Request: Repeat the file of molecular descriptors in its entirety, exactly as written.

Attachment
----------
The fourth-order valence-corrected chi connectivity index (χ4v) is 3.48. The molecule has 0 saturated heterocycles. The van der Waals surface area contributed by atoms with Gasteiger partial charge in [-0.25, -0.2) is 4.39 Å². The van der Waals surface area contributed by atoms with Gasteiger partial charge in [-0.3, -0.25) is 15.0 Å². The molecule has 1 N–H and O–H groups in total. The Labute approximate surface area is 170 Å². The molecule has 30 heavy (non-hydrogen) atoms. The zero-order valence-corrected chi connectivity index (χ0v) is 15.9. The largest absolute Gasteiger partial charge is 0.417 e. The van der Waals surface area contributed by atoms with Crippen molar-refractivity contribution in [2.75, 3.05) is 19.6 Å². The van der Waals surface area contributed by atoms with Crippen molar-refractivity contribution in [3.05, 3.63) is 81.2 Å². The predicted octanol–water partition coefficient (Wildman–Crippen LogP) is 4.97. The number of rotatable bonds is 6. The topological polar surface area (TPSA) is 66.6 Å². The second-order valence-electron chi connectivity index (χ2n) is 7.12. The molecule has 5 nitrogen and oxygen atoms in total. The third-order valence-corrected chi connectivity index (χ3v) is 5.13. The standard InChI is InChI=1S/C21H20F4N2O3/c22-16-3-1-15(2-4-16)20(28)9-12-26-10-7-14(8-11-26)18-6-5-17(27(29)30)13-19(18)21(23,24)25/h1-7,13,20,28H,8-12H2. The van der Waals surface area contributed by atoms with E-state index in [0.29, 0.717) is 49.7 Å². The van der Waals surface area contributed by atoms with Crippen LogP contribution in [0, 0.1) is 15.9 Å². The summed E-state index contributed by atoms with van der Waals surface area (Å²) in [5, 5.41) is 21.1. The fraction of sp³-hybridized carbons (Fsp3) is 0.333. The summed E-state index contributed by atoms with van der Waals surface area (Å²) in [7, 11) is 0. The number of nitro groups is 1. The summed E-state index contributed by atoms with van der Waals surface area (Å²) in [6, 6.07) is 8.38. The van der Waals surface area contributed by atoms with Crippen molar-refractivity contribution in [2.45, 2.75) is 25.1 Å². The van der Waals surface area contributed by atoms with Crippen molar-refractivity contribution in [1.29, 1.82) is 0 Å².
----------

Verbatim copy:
The fourth-order valence-corrected chi connectivity index (χ4v) is 3.48. The molecule has 0 saturated heterocycles. The van der Waals surface area contributed by atoms with Gasteiger partial charge in [-0.25, -0.2) is 4.39 Å². The van der Waals surface area contributed by atoms with Gasteiger partial charge in [-0.3, -0.25) is 15.0 Å². The molecule has 1 N–H and O–H groups in total. The Labute approximate surface area is 170 Å². The molecule has 30 heavy (non-hydrogen) atoms. The zero-order valence-corrected chi connectivity index (χ0v) is 15.9. The largest absolute Gasteiger partial charge is 0.417 e. The van der Waals surface area contributed by atoms with Crippen molar-refractivity contribution in [2.75, 3.05) is 19.6 Å². The van der Waals surface area contributed by atoms with Crippen molar-refractivity contribution in [3.05, 3.63) is 81.2 Å². The predicted octanol–water partition coefficient (Wildman–Crippen LogP) is 4.97. The number of rotatable bonds is 6. The topological polar surface area (TPSA) is 66.6 Å². The second-order valence-electron chi connectivity index (χ2n) is 7.12. The molecule has 5 nitrogen and oxygen atoms in total. The third-order valence-corrected chi connectivity index (χ3v) is 5.13. The standard InChI is InChI=1S/C21H20F4N2O3/c22-16-3-1-15(2-4-16)20(28)9-12-26-10-7-14(8-11-26)18-6-5-17(27(29)30)13-19(18)21(23,24)25/h1-7,13,20,28H,8-12H2. The van der Waals surface area contributed by atoms with E-state index in [0.29, 0.717) is 49.7 Å². The van der Waals surface area contributed by atoms with Crippen LogP contribution in [0, 0.1) is 15.9 Å². The summed E-state index contributed by atoms with van der Waals surface area (Å²) in [5, 5.41) is 21.1. The fraction of sp³-hybridized carbons (Fsp3) is 0.333. The summed E-state index contributed by atoms with van der Waals surface area (Å²) in [7, 11) is 0. The number of nitro groups is 1. The summed E-state index contributed by atoms with van der Waals surface area (Å²) in [6, 6.07) is 8.38. The van der Waals surface area contributed by atoms with Crippen molar-refractivity contribution in [2.45, 2.75) is 25.1 Å². The van der Waals surface area contributed by atoms with Crippen molar-refractivity contribution in [1.29, 1.82) is 0 Å².